Master’s Thesis Presentation • Systems and Networking — PLOX: A Secure Serverless Framework for the Smart HomeExport this event to calendar

Thursday, July 8, 2021 — 2:00 PM EDT

Please note: This master’s thesis presentation will be given online.

Micheal Friesen, Master’s candidate
David R. Cheriton School of Computer Science

Supervisors: Professors Ali Mashtizadeh, Omid Abari

Smart hubs play a key role in the modern smart home in executing code on behalf of devices locally or on the cloud. Unfortunately, smart hubs are prone to security problems due to misconfigurations, device over permissioning and network mismanagement. In this work, I show the major vulnerabilities and attacks currently targeting smart hubs, and provide a brief overview of the literature that addresses these issues. After discussing the limitations found in the literature as well as the available off the shelf smart hubs, I provide an overview of PLOX, an end-to-end approach designed to combat a large number of the common vulnerabilities and security/privacy risks that impact smart hubs, while maintaining a moderate overhead.

PLOX is designed to sandbox applications on the home WiFi router. This allows for increased network controls, as well as lower latency in direct communication with devices. PLOX provides a new hybrid security model that combines a mandatory access control (MAC) system with information flow control (IFC), providing developer familiarity while addressing the overtainting issue found within taint based IFC systems through a serverless execution pattern. In our evaluations, PLOX outperforms Amazon Lambda by 500% and an open source smart hub solution, Home Assistant, by 13%, all while providing finer grained security policies and improved security guarantees. This is due to PLOX’s locality and its light weight nature.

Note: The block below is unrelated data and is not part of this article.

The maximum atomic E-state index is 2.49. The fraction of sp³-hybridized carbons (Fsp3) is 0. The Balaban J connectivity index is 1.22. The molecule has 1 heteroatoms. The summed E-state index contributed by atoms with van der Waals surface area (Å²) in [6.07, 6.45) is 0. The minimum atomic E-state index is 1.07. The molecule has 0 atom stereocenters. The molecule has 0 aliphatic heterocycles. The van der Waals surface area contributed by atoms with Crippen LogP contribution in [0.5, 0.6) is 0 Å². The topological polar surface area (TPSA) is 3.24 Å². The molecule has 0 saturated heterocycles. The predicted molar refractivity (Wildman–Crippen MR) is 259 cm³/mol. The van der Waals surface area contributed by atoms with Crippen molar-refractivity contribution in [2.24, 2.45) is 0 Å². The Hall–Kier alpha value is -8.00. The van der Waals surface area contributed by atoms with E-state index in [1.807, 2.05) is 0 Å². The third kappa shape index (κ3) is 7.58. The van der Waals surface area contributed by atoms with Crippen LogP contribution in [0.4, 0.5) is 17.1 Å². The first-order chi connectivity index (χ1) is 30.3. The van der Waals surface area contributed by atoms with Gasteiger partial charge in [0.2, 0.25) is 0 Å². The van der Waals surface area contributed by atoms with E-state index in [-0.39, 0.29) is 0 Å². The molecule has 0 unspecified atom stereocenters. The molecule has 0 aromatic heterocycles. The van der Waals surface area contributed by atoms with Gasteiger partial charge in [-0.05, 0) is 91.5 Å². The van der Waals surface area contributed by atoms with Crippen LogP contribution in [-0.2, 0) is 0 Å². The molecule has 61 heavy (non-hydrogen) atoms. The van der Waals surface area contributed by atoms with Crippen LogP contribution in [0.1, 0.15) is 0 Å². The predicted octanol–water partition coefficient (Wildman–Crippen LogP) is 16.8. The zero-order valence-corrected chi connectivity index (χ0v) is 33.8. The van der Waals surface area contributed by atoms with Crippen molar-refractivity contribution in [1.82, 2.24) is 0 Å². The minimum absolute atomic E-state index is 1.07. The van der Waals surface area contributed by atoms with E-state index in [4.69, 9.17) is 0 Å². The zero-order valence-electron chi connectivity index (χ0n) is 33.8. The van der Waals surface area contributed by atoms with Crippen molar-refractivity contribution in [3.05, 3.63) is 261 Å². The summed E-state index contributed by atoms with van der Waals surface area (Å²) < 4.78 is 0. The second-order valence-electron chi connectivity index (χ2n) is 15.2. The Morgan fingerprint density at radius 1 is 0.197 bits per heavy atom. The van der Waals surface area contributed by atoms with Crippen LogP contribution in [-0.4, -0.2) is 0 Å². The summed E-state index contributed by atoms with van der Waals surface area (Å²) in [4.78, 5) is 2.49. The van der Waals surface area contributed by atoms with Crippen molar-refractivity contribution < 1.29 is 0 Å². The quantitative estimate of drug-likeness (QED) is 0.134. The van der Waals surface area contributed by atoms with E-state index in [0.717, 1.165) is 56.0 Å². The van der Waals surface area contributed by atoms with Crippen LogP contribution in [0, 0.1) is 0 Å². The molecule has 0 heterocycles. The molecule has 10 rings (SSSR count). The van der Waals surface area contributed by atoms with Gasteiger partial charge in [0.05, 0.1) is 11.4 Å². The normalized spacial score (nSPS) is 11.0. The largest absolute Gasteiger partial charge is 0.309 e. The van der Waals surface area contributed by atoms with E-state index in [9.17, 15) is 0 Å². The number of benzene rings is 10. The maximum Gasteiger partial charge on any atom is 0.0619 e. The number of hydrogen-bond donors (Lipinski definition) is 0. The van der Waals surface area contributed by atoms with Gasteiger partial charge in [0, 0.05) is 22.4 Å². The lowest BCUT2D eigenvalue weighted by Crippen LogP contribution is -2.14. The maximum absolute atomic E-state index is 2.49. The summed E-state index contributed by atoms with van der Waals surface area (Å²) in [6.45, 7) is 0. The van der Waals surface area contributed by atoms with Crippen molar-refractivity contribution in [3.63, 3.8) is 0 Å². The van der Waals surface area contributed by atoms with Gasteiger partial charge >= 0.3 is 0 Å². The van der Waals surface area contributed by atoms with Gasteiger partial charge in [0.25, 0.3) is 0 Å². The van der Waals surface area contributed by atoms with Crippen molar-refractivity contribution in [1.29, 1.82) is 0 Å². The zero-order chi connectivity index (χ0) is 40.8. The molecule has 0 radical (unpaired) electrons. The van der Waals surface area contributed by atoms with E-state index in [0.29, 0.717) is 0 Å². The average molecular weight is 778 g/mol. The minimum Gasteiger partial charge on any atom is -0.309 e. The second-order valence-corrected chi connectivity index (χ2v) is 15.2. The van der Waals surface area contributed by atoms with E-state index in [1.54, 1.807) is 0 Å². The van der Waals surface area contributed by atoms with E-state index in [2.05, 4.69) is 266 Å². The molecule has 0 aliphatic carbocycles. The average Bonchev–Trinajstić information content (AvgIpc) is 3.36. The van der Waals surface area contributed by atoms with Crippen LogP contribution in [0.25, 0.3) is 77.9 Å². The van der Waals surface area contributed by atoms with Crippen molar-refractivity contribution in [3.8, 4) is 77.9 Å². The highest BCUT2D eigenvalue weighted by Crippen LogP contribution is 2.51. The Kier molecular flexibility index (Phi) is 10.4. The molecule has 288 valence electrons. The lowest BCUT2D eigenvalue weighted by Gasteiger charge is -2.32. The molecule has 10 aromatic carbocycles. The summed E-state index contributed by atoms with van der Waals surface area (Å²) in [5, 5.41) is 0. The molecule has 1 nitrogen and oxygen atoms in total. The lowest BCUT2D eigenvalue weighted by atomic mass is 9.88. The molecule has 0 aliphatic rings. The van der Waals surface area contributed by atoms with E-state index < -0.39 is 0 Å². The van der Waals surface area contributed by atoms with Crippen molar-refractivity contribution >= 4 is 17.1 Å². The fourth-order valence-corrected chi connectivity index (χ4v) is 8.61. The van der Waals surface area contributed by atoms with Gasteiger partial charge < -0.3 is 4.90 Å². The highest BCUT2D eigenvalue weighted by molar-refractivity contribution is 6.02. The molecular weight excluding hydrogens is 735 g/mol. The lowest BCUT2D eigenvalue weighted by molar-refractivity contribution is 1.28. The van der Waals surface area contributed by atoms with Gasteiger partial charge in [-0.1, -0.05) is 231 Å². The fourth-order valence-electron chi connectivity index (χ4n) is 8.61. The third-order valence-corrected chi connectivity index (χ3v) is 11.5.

This work demonstrates that PLOX, an open source end-to-end solution for the smart home, is well suited to address a large number of the security and privacy problems that the smart home suffers from. This work also highlights a number of novel approaches to smart hub designs, including the use of the home router to maintain device isolation, and combination of manifest and IFC based permission systems.


To join this master’s thesis presentation on MS Teams, please go to https://teams.microsoft.com/l/meetup-join/19%3ameeting_NWMzZGIxMWQtZjcwYi00MjkzLWExMjEtZGRjMjM1YmIzMmQ3%40thread.v2/0?context=%7b%22Tid%22%3a%22723a5a87-f39a-4a22-9247-3fc240c01396%22%2c%22Oid%22%3a%22f8458612-6a01-419e-97d0-df265bc56a45%22%7d.

Location 
Online presentation
200 University Avenue West

Waterloo, ON N2L 3G1
Canada
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